We’ve gotten a lot of different responses to this piece – which we wrote in response to a piece by Cat Marnell–health and beauty director at XOJane–in which she describes using Plan B as her primary form of birth control. To make a long story short, we called Cat Marnell a reckless idiot and implied XO Jane was some sort of experimental part of the infinite monkey theorem. We apologize to anyone who interpreted this to mean that immortality drugs have finally been developed for literary monkeys, especially when funding for such a program is still so far off. Our coverage has been called hateful, sometimes more rationally than others. To which I think we’ve all agreed – at TheGloss, we may be jerks, but we are never ambivalent.
Finally, after much debate, XOJane EIC Jane Pratt deigned to respond (I know about this piece because her publicist keeps writing to make sure I saw it). It goes like this:
At xoJane, we’re into bias. We like dissent. We’re down with conflicting opinions. We dig on people who have different positions and different politics and who own them. We want folks to tell their stories and explain how those experiences have shaped them. And we also want you to make up your own minds about stuff.
We want all this to happen even at the expense of having a predictable, identifiable, unchallenging “voice” that we all attempt to share, because that’s all it can ever be: an attempt. It’s impossible to ever be truly free of the little details that make us who we are, and at xoJane we believe that these differences are valuable, and we want to see them.
At TheGloss, we’re into bias. We like dissent. And we’re down with conflicting opinions (as long as they’re not opinions from people who don’t like our articles, those people are haters). We also dig on people who have different positions and politics and who own them.
Insofar as that is reasonable and responsible.
Because we do not believe that every opinion is equally valid.
That’s why, when, each week our culture editor pitches me an article entitled “Jews: The Inferior Race” I always say “Leni, you’ve got to cool it with that. Because 70 years later you still have no medical evidence, and this article is just you saying ‘get it together’ and talking about how you think seeing Jews makes you fat. And that you only need condoms if you have sex a lot. It’s really irresponsible.”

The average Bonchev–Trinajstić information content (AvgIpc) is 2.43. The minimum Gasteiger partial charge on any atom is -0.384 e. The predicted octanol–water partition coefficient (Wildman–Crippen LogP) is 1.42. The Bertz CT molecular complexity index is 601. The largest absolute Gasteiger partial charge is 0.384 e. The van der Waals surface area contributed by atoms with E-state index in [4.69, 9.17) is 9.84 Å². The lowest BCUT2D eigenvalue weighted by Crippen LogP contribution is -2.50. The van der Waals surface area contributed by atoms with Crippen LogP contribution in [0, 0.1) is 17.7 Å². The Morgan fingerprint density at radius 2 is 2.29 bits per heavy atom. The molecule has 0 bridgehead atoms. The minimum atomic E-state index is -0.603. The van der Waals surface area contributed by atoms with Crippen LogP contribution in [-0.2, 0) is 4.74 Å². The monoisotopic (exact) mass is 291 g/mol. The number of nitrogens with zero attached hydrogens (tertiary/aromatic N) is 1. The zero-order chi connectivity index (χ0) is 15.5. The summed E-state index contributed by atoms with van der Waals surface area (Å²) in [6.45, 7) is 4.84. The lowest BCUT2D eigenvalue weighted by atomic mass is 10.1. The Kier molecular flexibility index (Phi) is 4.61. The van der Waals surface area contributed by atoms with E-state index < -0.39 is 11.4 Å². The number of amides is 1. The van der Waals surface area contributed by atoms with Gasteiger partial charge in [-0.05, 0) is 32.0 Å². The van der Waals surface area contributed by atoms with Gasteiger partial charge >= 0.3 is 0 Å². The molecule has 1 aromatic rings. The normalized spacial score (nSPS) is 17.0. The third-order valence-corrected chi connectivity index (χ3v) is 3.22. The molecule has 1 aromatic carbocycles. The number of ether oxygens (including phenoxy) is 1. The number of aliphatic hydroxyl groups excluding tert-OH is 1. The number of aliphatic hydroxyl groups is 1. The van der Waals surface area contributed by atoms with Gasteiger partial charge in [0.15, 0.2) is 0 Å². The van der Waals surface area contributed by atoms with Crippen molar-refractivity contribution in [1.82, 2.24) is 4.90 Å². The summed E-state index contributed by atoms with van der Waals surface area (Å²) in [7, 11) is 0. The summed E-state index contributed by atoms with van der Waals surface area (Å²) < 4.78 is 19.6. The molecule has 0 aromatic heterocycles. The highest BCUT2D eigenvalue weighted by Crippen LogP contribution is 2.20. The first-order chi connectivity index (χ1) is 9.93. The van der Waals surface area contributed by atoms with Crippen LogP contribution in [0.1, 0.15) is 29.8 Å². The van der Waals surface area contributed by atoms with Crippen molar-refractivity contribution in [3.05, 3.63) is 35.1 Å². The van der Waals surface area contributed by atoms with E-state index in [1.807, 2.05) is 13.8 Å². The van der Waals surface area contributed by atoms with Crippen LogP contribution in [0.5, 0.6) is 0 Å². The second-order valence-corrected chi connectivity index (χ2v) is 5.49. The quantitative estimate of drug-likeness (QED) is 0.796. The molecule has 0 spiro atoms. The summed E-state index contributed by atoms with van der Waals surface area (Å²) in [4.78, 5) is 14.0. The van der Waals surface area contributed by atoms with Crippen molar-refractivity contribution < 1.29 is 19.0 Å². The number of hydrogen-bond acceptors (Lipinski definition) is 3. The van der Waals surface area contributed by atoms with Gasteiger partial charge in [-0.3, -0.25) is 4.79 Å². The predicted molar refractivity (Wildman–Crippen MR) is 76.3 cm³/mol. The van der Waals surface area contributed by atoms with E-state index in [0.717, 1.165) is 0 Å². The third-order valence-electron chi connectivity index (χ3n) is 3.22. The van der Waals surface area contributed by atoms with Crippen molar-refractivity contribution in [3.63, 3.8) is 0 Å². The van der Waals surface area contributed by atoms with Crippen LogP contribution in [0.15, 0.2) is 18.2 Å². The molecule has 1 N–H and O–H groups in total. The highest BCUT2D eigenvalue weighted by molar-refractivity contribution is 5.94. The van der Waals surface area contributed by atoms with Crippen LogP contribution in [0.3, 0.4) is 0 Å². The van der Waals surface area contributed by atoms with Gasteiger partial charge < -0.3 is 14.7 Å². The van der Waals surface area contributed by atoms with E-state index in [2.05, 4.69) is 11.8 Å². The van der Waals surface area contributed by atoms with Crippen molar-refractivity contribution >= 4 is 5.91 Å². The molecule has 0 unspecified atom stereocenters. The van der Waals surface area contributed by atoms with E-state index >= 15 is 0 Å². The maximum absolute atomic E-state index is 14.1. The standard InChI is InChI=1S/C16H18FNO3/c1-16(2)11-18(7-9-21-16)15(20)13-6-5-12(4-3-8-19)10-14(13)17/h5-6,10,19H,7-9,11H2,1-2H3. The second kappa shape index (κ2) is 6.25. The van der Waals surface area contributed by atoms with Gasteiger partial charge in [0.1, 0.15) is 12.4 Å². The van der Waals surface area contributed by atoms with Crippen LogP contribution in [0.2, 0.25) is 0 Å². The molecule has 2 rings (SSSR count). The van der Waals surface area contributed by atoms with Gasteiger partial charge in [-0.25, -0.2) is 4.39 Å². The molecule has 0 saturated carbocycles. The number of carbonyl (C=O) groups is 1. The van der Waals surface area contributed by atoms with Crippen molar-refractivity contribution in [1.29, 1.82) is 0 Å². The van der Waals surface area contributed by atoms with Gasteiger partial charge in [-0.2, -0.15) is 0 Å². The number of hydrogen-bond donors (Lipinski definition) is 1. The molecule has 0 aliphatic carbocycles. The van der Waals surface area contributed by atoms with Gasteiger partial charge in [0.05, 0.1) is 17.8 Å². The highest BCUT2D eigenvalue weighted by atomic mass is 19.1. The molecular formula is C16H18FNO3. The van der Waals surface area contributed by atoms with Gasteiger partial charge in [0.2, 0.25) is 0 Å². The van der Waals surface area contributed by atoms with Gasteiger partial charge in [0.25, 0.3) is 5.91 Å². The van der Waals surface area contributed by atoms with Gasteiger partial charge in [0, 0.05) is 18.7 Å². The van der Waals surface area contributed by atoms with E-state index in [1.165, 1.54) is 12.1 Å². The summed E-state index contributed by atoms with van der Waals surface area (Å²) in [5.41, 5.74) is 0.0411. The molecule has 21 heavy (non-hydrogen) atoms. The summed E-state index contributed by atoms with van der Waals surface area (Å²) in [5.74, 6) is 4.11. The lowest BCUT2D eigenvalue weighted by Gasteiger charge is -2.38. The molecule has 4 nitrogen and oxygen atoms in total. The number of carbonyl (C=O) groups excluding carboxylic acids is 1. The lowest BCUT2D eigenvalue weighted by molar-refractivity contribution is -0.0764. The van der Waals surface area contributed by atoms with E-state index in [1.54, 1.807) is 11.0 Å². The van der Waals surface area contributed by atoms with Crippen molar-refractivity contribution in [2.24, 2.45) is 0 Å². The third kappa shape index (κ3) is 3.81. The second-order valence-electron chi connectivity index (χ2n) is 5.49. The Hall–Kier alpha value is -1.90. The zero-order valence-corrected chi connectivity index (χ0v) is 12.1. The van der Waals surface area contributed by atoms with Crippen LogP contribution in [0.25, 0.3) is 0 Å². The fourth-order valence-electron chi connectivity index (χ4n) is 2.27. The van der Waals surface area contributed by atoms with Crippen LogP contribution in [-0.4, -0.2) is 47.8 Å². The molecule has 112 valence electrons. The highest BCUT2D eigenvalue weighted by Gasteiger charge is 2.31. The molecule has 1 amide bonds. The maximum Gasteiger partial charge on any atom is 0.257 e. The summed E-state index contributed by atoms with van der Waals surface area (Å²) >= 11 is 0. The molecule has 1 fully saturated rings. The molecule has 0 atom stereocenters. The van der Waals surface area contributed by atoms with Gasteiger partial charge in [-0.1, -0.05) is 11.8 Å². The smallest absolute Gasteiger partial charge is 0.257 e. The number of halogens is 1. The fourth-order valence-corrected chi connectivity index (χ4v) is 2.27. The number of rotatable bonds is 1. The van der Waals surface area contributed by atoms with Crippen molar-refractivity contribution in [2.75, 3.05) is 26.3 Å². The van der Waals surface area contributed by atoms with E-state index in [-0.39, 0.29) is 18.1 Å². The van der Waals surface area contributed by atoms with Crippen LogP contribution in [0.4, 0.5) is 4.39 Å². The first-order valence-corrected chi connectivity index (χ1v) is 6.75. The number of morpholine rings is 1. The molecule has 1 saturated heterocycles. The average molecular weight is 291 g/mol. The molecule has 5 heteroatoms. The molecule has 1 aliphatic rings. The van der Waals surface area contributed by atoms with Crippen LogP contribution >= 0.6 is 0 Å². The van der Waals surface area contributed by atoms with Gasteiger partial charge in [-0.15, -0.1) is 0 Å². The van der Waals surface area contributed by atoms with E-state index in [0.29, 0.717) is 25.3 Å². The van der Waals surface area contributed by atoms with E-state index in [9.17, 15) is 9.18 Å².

I do that because as an editor it would be incredibly immoral for me to let that sort of unsubstantiated nonsense run on a site under the guise of someone being a health editor. I don’t care if Leni is “spunky” and “has a great voice” and “makes awesome video content.” If a site influences the opinion of even one person, you have a social responsibility to try not to tell people things that are factually inaccurate (like, for instance, the pill will make you fat, or suggesting that condoms are only necessary if you have sex really often). On a more selfish note, I do it because it would be personally embarrassing to run that article if that site bore my name on the masthead.
Now, I realize that no one on the Internet has the fact checking team that exists at the NY Times. I wish we did. I have no doubt that, at TheGloss, we’ve inadvertently published things that are in error. But any kind of journalism – whether it’s on the Internet or in print – necessitates some sense of responsibility to your readers.
When Jane Pratt writes, before talking about how they love unique voices:
“Real” journalism — although what does that even mean these days? — demands a voice that attempts to be free of bias in the interest of bringing you the bare facts and letting you make up your mind about them.
No, it doesn’t. Op/Ed sections are standard. Honestly, I don’t think I’ve ever written for a print publication that hasn’t let me use my own voice to a reasonable extent. That’s generally why they hire you – because they like your voice. Much though they seem to like to believe so, XOJane is not doing something new and edgy in allowing writers to have a voice, because plenty of publications do that.